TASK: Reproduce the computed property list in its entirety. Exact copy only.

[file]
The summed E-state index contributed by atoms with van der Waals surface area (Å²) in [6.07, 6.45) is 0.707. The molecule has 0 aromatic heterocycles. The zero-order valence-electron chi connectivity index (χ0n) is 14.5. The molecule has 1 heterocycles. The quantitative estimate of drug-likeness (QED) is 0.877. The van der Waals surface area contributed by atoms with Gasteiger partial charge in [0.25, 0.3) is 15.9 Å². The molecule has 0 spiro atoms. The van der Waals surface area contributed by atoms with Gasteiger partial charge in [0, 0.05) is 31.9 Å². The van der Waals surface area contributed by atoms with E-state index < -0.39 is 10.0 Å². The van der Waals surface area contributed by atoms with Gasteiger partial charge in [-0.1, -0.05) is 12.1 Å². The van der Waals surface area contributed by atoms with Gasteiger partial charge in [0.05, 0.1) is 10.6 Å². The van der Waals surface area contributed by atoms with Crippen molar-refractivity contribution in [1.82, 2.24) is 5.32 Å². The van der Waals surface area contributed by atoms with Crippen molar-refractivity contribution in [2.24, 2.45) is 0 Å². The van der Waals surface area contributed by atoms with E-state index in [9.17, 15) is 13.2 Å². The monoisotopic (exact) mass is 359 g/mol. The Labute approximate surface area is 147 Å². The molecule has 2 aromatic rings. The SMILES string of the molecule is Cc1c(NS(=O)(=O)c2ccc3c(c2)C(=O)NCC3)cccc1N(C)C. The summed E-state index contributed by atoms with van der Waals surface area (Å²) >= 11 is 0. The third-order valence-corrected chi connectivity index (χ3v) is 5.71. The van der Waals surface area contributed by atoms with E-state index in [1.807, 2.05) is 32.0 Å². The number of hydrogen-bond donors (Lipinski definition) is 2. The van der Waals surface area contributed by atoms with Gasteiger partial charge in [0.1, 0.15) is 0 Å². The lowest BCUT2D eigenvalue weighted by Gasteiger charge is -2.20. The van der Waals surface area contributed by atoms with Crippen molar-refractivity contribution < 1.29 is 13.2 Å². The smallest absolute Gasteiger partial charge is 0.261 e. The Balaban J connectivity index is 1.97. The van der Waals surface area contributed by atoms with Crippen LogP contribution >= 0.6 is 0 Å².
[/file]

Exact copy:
The summed E-state index contributed by atoms with van der Waals surface area (Å²) in [6.07, 6.45) is 0.707. The molecule has 0 aromatic heterocycles. The zero-order valence-electron chi connectivity index (χ0n) is 14.5. The molecule has 1 heterocycles. The quantitative estimate of drug-likeness (QED) is 0.877. The van der Waals surface area contributed by atoms with Gasteiger partial charge in [0.25, 0.3) is 15.9 Å². The molecule has 0 spiro atoms. The van der Waals surface area contributed by atoms with Gasteiger partial charge in [0, 0.05) is 31.9 Å². The van der Waals surface area contributed by atoms with E-state index < -0.39 is 10.0 Å². The van der Waals surface area contributed by atoms with Gasteiger partial charge in [-0.1, -0.05) is 12.1 Å². The van der Waals surface area contributed by atoms with Gasteiger partial charge in [0.05, 0.1) is 10.6 Å². The van der Waals surface area contributed by atoms with Crippen molar-refractivity contribution in [1.82, 2.24) is 5.32 Å². The van der Waals surface area contributed by atoms with Crippen molar-refractivity contribution in [2.24, 2.45) is 0 Å². The van der Waals surface area contributed by atoms with E-state index in [9.17, 15) is 13.2 Å². The monoisotopic (exact) mass is 359 g/mol. The Labute approximate surface area is 147 Å². The molecule has 2 aromatic rings. The SMILES string of the molecule is Cc1c(NS(=O)(=O)c2ccc3c(c2)C(=O)NCC3)cccc1N(C)C. The summed E-state index contributed by atoms with van der Waals surface area (Å²) >= 11 is 0. The third-order valence-corrected chi connectivity index (χ3v) is 5.71. The van der Waals surface area contributed by atoms with E-state index in [1.807, 2.05) is 32.0 Å². The number of hydrogen-bond donors (Lipinski definition) is 2. The van der Waals surface area contributed by atoms with Gasteiger partial charge in [0.1, 0.15) is 0 Å². The lowest BCUT2D eigenvalue weighted by Gasteiger charge is -2.20. The van der Waals surface area contributed by atoms with Crippen molar-refractivity contribution < 1.29 is 13.2 Å². The smallest absolute Gasteiger partial charge is 0.261 e. The Balaban J connectivity index is 1.97. The van der Waals surface area contributed by atoms with Crippen LogP contribution >= 0.6 is 0 Å².